The contribution which Richard Avedon (1923-2004) made to photography, particularly fashion and portraiture, was amongst the most far-reaching and influential of any of his contemporaries. The elegance, inventiveness and probing nature of his eye meant that he was in constant demand from the 1940s through to his death in 2004. Equal in stature to his great rival, Irving Penn, Avedon played a key role in developing and defining American visual culture throughout the period.
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Richard Avedon was born on 15 May 1923, in New York. His father was the proprietor of Avedon’s, a department store on Fifth Avenue, and his mother was from a family of clothing manufacturers, so he was brought up in a wealthy, cultured and urbane environment. As a child he was obsessed with fashion magazines, and would stick clippings from them onto the walls of his bedroom.
He was educated at De Witt Clinton High School, and then Columbia University where he studied Philosophy. In 1942 he joined the Merchant Marine, and was assigned to the photographic department, where he honed the skills learned in camera clubs as an adolescent. In taking thousands of portraits of sailors, he also learned skills that would aid him in many aspects of his future career as a portraitist.
In 1944, Avedon enrolled at the New School for Social Research in New York, in the class of Alexey Brodovitch, the designer, and art director of Harper’s Bazaar (1938-58). Brodovitch and Avedon became close, and the latter’s photographs soon began appearing in Junior Bazaar and then, in 1946, in Harper’s Bazaar itself. This was the beginning of a nineteen-year career with the magazine, that catapulted Avedon to the heights of fame as a photographer. With the close patronage of Brodovitch and Carmel Snow, the magazine’s editor, Avedon was given many of the most desirable jobs.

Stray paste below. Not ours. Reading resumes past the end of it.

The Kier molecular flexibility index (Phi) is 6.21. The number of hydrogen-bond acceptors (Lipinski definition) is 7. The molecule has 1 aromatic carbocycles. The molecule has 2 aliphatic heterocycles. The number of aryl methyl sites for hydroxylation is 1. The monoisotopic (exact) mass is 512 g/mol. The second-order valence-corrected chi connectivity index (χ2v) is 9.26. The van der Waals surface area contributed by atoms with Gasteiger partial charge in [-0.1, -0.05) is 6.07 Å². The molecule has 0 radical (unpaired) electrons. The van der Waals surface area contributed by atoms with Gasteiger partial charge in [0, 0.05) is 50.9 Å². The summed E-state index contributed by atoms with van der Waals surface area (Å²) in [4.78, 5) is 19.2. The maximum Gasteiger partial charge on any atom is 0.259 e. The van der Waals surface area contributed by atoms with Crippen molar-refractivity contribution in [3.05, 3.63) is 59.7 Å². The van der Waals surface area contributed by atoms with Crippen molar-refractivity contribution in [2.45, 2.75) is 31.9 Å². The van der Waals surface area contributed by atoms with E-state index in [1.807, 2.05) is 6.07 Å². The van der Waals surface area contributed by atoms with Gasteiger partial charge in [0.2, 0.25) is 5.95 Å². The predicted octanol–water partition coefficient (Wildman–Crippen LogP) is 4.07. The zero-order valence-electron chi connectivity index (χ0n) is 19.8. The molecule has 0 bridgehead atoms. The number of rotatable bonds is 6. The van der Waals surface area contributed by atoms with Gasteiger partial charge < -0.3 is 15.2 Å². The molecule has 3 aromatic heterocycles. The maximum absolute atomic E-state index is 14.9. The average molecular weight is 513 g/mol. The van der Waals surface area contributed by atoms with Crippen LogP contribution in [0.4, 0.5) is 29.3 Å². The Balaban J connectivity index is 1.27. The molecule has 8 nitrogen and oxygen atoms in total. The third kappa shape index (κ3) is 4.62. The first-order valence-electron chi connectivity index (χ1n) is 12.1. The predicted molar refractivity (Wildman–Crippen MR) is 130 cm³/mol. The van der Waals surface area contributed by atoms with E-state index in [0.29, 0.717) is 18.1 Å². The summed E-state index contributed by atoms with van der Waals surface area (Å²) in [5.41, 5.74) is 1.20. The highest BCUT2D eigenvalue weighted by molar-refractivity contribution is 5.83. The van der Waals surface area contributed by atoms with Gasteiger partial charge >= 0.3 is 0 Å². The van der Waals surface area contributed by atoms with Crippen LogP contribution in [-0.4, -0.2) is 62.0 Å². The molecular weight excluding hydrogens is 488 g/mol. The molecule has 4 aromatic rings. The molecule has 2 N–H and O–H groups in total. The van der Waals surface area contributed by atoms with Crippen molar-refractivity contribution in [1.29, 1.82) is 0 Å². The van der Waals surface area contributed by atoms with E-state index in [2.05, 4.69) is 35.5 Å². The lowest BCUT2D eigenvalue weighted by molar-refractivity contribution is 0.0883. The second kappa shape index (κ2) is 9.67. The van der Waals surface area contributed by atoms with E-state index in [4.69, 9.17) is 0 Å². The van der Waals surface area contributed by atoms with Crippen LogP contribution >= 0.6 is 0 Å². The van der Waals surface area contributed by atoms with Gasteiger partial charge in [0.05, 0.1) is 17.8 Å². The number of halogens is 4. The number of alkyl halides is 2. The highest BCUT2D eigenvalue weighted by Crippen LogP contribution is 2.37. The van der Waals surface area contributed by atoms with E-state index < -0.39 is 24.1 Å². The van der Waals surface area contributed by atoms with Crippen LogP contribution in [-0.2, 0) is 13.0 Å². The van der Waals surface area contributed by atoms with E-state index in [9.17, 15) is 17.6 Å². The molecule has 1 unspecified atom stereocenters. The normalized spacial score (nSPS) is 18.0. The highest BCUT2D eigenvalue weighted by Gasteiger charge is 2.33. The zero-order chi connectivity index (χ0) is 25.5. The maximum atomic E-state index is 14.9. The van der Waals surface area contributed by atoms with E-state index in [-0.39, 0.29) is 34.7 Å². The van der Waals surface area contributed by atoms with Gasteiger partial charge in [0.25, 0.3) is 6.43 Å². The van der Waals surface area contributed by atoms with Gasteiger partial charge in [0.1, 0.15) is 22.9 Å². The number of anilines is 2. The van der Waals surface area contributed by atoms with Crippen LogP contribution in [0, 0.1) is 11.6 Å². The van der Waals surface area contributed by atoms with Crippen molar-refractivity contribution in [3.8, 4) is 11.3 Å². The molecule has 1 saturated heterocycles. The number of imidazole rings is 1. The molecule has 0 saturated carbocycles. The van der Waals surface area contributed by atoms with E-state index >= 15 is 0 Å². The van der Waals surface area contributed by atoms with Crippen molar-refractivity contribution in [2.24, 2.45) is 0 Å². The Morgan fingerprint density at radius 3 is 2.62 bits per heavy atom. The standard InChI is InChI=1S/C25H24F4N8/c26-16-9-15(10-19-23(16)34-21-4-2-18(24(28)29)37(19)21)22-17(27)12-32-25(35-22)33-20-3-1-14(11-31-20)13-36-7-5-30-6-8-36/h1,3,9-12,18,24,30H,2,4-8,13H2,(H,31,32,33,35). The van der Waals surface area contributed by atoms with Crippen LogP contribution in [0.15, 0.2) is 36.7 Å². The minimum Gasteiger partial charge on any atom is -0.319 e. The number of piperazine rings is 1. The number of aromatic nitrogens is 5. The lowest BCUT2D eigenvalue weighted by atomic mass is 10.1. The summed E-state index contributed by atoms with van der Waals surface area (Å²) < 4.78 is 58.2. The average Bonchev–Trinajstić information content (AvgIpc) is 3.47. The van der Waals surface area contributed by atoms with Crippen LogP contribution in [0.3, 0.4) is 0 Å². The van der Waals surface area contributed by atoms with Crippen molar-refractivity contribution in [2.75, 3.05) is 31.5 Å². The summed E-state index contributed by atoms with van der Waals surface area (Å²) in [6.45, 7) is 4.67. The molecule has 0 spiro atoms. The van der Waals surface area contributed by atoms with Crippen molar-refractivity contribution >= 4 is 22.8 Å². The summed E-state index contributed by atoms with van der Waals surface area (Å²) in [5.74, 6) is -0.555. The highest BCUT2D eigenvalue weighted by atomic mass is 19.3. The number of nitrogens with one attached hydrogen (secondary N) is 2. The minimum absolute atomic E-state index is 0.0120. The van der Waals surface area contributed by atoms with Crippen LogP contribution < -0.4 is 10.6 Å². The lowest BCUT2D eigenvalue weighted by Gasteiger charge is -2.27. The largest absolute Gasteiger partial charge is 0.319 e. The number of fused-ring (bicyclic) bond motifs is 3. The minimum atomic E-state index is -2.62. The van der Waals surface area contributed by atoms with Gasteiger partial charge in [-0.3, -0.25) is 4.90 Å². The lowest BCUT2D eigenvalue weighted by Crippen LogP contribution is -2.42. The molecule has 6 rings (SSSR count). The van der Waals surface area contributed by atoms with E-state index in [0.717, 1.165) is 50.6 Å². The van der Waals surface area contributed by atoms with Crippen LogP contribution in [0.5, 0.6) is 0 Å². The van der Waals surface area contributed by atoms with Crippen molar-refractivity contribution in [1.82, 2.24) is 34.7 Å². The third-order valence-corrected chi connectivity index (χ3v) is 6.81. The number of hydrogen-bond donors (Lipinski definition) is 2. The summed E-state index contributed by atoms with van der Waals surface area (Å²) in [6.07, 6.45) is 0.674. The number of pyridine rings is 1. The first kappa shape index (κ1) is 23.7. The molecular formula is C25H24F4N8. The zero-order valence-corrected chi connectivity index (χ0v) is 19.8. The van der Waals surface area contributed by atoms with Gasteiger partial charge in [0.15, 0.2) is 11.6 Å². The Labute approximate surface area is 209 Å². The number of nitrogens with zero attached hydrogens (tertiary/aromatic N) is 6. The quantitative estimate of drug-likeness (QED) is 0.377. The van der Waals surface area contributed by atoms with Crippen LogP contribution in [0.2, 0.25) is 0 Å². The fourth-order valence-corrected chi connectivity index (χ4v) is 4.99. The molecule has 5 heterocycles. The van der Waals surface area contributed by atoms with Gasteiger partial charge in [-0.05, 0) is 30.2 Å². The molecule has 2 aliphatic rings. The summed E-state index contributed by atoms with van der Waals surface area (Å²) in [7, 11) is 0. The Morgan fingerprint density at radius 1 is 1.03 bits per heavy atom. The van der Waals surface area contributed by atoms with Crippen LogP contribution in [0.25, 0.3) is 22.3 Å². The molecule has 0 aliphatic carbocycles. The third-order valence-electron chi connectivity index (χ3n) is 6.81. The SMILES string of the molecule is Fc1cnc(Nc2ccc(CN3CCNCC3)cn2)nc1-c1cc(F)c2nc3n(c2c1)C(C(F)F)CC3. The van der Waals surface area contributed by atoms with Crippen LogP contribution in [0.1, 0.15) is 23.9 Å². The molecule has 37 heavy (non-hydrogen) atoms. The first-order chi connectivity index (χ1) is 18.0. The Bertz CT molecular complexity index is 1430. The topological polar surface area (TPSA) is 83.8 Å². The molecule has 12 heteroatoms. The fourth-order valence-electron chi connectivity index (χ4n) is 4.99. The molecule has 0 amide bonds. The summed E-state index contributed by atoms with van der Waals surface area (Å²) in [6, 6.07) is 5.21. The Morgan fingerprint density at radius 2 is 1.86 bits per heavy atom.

Following the lead of earlier photographers such as the Hungarian, Martin Munkásci, Avedon took his models out of the studio and onto the streets. Many of his images from this Harper’s Bazaar period were taken in and around Paris, with his models placed in glamorous, stereotypical French environments such as cafes and nightclubs. His inimitable eye and daring wit created numerous important fashion photographs. For example, Dovima with Elephants, Paris, 1955, features Dovima, the most sought after model of her day, in a floor-length Dior gown, posing elegantly (and bravely) in front of three circus elephants. This dramatic, and graceful, image is typical of Avedon’s best work in which he goes to extra lengths to find new and innovative ways of photographing fashion. By 1957, Avedon had become so well-known that Hollywood used him as inspiration for the character, Dick Avery, in the film, Funny Face. Featuring Fred Astaire and Audrey Hepburn, Avery was played by Astaire, and the film was about Avedon’s early career.
In 1965 Avedon left Harper’s Bazaar for Vogue, where he worked under the other famous Russian art-director, Alexander Liberman. He was only contracted to the magazine for a few years, but continued taking cover pictures for them until the late 1980s. He also found time to shoot advertising campaigns for Versace and Calvin Klein, amongst many others.
Whilst becoming one of the most significant fashion photographers of his day, Avedon also simultaneously developed as a portrait photographer, creating some of the most famous celebrity and documentary portraits of the 20th century. Avedon understood the nature of fame, and endeared himself in allowing his famous sitters to play up to his camera. A great theatre lover and something of a celebrity himself, Avedon had great insight into both performance and public image, and allowed his sitters to be the people they wanted to be. His style in the studio was one of intense concentration, gently coaxing and directing his sitter as they went about playing their part. Many of his early triumphs were published in his first book, Observations (1959) which contained a foreword by Truman Capote.